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VOL. 31, NO. 4, Jul., 1975

President Dr. James I. Clark
1st Vice President Sherod Collins
2nd Vice President Robert Walker
Adjutant Robert L. Scranton
Treasurer Sherod Collins
Chaplain John T. Loveless, Jr.
Historian Sherod Collins

    The CUB is the official publication of the Association. Membership in the Association is $5.00 per year which includes subscription to the CUB.
Editor John Gallagher

All editorial matter should be addressed to:
John Gallagher
4003 Frances Street
Temple, Pa. 19560

All business matters, renewal of membership, etc., should be addressed to:
Robert L. Scranton
9441 Lee Road
Brighton, Mich. 48116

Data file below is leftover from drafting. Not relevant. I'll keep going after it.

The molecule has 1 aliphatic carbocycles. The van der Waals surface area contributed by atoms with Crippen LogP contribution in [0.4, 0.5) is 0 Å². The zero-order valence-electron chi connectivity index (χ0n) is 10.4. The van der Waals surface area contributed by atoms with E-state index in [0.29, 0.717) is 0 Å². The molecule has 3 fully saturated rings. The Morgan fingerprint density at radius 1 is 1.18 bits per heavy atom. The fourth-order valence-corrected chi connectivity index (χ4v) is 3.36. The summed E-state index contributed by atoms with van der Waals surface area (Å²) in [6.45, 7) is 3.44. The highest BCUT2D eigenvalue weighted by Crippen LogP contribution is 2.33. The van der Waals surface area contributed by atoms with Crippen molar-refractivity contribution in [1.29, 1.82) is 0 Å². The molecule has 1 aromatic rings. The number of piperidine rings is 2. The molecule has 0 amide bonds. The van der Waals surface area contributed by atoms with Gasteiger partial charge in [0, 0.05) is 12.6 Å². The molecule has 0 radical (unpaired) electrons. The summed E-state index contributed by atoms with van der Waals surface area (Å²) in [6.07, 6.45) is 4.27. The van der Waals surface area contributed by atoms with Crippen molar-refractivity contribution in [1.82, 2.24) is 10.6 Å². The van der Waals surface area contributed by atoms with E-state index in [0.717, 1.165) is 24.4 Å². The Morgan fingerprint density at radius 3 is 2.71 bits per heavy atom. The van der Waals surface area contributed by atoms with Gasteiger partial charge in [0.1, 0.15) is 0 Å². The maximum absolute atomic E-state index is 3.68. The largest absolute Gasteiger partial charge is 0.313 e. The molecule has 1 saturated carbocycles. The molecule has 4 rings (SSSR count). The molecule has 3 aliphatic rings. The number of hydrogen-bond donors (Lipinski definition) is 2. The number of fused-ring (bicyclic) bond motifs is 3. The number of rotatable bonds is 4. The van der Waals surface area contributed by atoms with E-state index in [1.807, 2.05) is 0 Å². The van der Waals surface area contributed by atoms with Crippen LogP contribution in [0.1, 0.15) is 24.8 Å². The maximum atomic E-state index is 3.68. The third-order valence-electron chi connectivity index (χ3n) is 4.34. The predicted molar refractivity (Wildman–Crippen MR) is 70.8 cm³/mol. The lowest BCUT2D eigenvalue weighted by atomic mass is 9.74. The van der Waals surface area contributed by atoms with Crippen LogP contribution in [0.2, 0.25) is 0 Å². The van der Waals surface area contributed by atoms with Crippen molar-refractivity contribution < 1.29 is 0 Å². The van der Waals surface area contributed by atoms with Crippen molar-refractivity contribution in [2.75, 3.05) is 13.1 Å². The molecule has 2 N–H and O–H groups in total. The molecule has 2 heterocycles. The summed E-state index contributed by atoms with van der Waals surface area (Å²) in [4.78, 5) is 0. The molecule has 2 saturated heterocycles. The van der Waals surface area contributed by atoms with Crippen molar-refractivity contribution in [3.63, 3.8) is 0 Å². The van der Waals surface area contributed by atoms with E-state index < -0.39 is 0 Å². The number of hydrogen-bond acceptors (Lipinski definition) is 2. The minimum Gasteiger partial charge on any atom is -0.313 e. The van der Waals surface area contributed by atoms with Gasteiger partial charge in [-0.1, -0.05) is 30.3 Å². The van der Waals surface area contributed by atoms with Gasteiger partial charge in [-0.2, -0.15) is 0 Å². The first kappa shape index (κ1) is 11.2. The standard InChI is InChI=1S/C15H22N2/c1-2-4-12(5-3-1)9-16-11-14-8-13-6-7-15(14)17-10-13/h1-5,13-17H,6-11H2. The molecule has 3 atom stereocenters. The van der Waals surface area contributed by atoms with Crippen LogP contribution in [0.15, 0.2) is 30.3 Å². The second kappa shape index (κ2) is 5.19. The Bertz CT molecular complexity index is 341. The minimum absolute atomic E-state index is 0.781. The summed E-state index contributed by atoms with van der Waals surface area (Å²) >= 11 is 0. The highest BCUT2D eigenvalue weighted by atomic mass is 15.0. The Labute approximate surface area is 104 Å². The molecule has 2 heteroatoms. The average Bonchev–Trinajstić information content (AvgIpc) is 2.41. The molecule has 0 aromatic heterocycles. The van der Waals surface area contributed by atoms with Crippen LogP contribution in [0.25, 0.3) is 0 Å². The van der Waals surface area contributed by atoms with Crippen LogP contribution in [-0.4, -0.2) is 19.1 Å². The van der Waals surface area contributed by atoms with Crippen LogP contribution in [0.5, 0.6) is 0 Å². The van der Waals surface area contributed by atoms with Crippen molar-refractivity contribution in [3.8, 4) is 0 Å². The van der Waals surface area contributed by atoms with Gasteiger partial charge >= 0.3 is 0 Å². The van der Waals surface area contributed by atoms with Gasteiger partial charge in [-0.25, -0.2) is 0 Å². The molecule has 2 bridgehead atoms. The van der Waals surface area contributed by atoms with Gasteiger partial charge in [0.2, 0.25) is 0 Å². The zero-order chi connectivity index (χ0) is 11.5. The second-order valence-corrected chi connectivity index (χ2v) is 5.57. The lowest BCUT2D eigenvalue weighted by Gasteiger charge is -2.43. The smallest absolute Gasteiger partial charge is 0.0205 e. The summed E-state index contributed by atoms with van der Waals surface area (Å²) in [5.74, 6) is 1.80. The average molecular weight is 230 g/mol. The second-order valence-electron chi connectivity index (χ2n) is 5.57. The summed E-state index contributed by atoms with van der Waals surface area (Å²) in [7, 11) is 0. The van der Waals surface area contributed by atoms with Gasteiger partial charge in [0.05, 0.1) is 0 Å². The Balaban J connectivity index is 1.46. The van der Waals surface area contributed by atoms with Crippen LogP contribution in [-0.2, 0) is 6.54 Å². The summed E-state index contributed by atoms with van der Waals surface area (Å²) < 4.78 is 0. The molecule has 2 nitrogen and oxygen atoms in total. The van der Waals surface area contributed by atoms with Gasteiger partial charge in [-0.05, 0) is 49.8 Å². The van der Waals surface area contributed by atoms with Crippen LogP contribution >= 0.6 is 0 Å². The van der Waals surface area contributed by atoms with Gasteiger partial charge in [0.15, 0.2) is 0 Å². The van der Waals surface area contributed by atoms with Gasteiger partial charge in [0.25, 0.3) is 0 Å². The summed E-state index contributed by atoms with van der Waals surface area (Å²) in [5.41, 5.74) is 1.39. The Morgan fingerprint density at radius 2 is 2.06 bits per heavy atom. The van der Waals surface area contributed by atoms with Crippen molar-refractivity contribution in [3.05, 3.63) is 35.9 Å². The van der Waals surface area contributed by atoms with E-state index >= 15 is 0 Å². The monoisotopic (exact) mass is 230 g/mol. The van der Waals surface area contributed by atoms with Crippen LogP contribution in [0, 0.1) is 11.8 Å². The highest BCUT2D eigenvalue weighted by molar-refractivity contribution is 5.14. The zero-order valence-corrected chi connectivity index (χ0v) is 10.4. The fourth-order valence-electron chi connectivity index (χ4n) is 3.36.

Auxiliary Dues $2.00 per year.
Membership 1973-74 yr. -289
Membership 1974-75 -301

    The most recent issue of the CUB notes the fact that the 106th Infantry Division Association has the largest membership (293) since Bob Scranton became adjutant.
    The recent growth is not only a tribute to the inherent worthiness of our organization, but to the ceaseless efforts of the membership to endure and procure.
    John Gallagher does a beautiful job on the CUB; Bob Scranton keeps the mailing list and dues notices current and compelling; and Jack Schlesser does a wonderful job of recycling artillerymen. The rest of the membership make their personal presence felt in so many ways in their contributions to the CUB; attendance at the reunions and general communication of human warmth in all of their contacts. Such a fabric should be woven to hold us all together and new membership should keep the cloth in good repair.
    Samuel Johnson said, "If a man does not make new acquaintances, as he advances through life, he will soon find himself left alone. A man should keep his friendship in constant repair".